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Agent

Created

Date Created
2011

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Investigating spectra of spiking behavior in area 5 of the parietal cortex

Description

In order to successfully implement a neural prosthetic system, it is necessary to understand the control of limb movements and the representation of body position in the nervous system. As this development process continues, it is becoming increasingly important to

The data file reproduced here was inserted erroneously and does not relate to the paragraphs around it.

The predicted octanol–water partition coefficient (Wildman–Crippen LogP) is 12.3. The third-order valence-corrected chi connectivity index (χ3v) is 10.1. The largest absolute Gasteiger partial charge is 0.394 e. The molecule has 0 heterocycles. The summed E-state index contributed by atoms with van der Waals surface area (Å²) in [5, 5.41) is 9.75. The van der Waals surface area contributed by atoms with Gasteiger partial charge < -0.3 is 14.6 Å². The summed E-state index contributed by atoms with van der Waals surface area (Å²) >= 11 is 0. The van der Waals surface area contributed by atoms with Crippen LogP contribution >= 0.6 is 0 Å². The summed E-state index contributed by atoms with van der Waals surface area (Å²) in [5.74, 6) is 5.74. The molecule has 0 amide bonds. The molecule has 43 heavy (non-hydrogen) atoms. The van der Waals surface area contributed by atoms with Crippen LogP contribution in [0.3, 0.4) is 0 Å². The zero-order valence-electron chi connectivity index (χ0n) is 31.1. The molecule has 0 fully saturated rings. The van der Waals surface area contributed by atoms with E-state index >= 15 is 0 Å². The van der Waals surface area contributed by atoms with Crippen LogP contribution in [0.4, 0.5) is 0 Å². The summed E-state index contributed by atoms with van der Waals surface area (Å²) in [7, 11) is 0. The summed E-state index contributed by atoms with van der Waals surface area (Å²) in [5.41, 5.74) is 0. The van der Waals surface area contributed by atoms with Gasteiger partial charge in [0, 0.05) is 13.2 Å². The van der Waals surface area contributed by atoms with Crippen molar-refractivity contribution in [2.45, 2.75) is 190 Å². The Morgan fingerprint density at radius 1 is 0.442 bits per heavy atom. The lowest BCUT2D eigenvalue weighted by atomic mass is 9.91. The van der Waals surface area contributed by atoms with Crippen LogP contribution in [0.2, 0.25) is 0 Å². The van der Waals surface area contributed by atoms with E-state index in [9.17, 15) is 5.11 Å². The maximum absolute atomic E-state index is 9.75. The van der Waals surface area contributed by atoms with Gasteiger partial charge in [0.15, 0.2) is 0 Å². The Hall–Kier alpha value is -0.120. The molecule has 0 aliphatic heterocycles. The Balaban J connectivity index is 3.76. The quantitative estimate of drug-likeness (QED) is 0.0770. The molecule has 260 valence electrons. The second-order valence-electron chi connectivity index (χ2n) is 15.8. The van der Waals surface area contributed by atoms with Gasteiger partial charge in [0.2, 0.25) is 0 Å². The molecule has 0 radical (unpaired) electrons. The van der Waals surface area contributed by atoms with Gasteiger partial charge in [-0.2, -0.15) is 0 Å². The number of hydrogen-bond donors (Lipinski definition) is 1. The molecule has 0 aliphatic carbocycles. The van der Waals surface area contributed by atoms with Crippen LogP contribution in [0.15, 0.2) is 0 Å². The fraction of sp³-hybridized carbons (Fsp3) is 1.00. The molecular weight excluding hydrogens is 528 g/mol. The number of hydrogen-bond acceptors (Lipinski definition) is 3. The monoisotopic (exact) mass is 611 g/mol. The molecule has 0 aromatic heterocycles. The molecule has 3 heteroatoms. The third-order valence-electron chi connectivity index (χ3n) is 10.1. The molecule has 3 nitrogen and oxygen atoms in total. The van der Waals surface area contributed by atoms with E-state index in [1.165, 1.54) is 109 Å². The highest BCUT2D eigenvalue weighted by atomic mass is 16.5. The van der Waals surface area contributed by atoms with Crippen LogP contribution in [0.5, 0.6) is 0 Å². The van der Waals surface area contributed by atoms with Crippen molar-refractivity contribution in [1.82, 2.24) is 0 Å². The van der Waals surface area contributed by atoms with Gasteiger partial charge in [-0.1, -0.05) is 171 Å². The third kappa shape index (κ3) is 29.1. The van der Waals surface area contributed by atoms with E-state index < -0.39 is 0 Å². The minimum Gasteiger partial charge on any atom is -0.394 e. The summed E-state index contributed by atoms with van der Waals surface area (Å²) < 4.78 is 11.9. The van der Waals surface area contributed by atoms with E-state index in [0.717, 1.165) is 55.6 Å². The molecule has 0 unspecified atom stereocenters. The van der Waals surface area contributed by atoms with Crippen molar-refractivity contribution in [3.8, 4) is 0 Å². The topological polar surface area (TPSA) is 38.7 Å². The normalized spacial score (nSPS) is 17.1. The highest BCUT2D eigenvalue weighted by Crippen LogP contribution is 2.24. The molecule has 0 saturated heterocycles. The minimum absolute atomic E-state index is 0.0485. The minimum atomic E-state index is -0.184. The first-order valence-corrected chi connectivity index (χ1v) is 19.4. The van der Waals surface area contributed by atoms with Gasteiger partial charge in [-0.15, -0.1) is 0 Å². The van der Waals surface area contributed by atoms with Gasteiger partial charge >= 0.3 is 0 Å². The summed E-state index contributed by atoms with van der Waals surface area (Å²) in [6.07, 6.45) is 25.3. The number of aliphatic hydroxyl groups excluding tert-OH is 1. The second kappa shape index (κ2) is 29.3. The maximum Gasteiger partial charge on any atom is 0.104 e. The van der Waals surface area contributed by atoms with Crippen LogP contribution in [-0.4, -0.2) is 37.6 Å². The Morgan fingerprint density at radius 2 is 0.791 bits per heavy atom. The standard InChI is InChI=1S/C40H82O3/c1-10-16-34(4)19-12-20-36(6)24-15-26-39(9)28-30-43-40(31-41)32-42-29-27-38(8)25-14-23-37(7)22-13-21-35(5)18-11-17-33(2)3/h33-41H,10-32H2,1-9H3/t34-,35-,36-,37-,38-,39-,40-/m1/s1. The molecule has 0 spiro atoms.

In order to successfully implement a neural prosthetic system, it is necessary to understand the control of limb movements and the representation of body position in the nervous system. As this development process continues, it is becoming increasingly important to understand the way multiple sensory modalities are used in limb representation. In a previous study, Shi et al. (2013) examined the multimodal basis of limb position in the superior parietal lobule (SPL) as monkeys reached to and held their arm at various target locations in a frontal plane. Visual feedback was withheld in half the trials, though non-visual (i.e. somatic) feedback was available in all trials. Previous analysis showed that some of the neurons were tuned to limb position and that some neurons had their response modulated by the presence or absence of visual feedback. This modulation manifested in decreases in firing rate variability in the vision condition as compared to nonvision. The decreases in firing rate variability, as shown through decreases in both the Fano factor of spike counts and the coefficient of variation of the inter-spike intervals, suggested that changes were taking place in both trial-by-trial and intra-trial variability. I sought to further probe the source of the change in intra-trial variability through spectral analysis. It was hypothesized that the presence of temporal structure in the vision condition would account for a regularity in firing that would have decreased intra-trial variability. While no peaks were apparent in the spectra, differences in spectral power between visual conditions were found. These differences are suggestive of unique temporal spiking patterns at the individual neuron level that may be influential at the population level.